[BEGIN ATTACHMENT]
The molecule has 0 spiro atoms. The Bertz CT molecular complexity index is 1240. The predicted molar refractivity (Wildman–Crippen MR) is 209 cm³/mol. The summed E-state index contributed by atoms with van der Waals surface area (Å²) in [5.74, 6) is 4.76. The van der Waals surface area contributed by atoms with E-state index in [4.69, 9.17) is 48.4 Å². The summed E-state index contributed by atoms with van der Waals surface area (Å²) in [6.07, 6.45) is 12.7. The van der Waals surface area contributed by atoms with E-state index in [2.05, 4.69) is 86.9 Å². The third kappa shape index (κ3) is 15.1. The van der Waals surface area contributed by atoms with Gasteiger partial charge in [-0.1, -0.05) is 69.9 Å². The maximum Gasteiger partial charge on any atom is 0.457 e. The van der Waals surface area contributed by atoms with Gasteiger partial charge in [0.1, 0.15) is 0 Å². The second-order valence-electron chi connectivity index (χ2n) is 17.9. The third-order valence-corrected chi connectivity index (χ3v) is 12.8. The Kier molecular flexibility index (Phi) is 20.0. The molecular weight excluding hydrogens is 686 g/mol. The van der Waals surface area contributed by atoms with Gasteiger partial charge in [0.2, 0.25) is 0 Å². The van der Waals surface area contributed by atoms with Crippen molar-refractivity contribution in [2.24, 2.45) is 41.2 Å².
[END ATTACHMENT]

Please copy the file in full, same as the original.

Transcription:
The molecule has 0 spiro atoms. The Bertz CT molecular complexity index is 1240. The predicted molar refractivity (Wildman–Crippen MR) is 209 cm³/mol. The summed E-state index contributed by atoms with van der Waals surface area (Å²) in [5.74, 6) is 4.76. The van der Waals surface area contributed by atoms with E-state index in [4.69, 9.17) is 48.4 Å². The summed E-state index contributed by atoms with van der Waals surface area (Å²) in [6.07, 6.45) is 12.7. The van der Waals surface area contributed by atoms with E-state index in [2.05, 4.69) is 86.9 Å². The third kappa shape index (κ3) is 15.1. The van der Waals surface area contributed by atoms with Gasteiger partial charge in [-0.1, -0.05) is 69.9 Å². The maximum Gasteiger partial charge on any atom is 0.457 e. The van der Waals surface area contributed by atoms with Gasteiger partial charge in [0.1, 0.15) is 0 Å². The second-order valence-electron chi connectivity index (χ2n) is 17.9. The third-order valence-corrected chi connectivity index (χ3v) is 12.8. The Kier molecular flexibility index (Phi) is 20.0. The molecular weight excluding hydrogens is 686 g/mol. The van der Waals surface area contributed by atoms with Gasteiger partial charge in [0.2, 0.25) is 0 Å². The van der Waals surface area contributed by atoms with Crippen molar-refractivity contribution in [2.24, 2.45) is 41.2 Å².